3. The great final scandal is at hand, concerning which it has been written -- as Enoch\n/ says. 3b. For the Master [@5.9] cut short the times and the days [see 15.5] for this reason, that his Beloved [[89]] One might hasten and come into his inheritance [@5.7]. 4. And the prophet speaks thus:\o/

Ten kingdoms\p/ will reign on the earth.
And afterward there will arise a little king,
who will humiliate three of the kingdoms\q/ simultaneously.

5. Similarly, Daniel says concerning the same one:

And I saw the fourth beast, wicked and powerful
and more dangerous than all the beasts of the sea;\r/
And how that ten horns sprouted from him,
and from them budded a little offshoot of a horn;
And how that it humiliated three of the great horns simultaneously.

6. Therefore you ought to understand! [@5.2.23; cf. Mark 13.14.]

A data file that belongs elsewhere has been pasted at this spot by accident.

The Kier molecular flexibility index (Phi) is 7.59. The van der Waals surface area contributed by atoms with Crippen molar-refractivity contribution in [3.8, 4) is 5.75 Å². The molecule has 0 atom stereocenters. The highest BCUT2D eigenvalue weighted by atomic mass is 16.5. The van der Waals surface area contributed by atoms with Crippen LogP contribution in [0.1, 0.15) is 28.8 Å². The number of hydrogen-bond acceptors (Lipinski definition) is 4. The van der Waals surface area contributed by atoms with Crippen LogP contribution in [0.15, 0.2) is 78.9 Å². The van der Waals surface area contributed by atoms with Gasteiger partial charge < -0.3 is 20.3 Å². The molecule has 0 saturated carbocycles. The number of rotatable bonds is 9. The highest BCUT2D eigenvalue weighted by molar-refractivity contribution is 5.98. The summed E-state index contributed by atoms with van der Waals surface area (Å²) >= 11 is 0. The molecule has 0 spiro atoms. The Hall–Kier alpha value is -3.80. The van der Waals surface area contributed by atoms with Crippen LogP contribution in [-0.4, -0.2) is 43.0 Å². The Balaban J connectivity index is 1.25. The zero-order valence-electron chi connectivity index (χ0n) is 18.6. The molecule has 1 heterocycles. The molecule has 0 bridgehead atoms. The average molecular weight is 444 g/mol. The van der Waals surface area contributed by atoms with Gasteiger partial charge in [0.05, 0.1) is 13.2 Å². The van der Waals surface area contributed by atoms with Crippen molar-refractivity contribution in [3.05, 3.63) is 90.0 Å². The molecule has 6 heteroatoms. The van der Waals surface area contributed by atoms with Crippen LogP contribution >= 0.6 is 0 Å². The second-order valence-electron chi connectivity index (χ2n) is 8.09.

\n/So HS; but L has "Daniel" (see 4.5, @4.1-2), perhaps thinking of Dan. 3.13; 9.26 f.; 11.31; 12.11 (see Mark 13.14 and par.). The words "as Enoch/Daniel says" may be an early scribal gloss (Windisch, ad loc.).

\o/H\mg./ comments "Apocrypha of Daniel and Esdras" -- see @4.1-2.

\p/So SL; but H has "kings" as in most Greek MSS of Dan. 7.24 (see 2.44) -- the same problem exists in Hippolytus, Antichrist 27.

\q/So L; but HS have "kings" -- note the similar problem in 4 Ezra 12.23 (cf. Dan 7.17).

\r/So HL (see Dan. 7.3; Rev. 13.1; 4 Ezra 11.1); but S has "earth" (Dan. 7.17, 23).

Danger of misplaced security in the covenant (4.6b-8)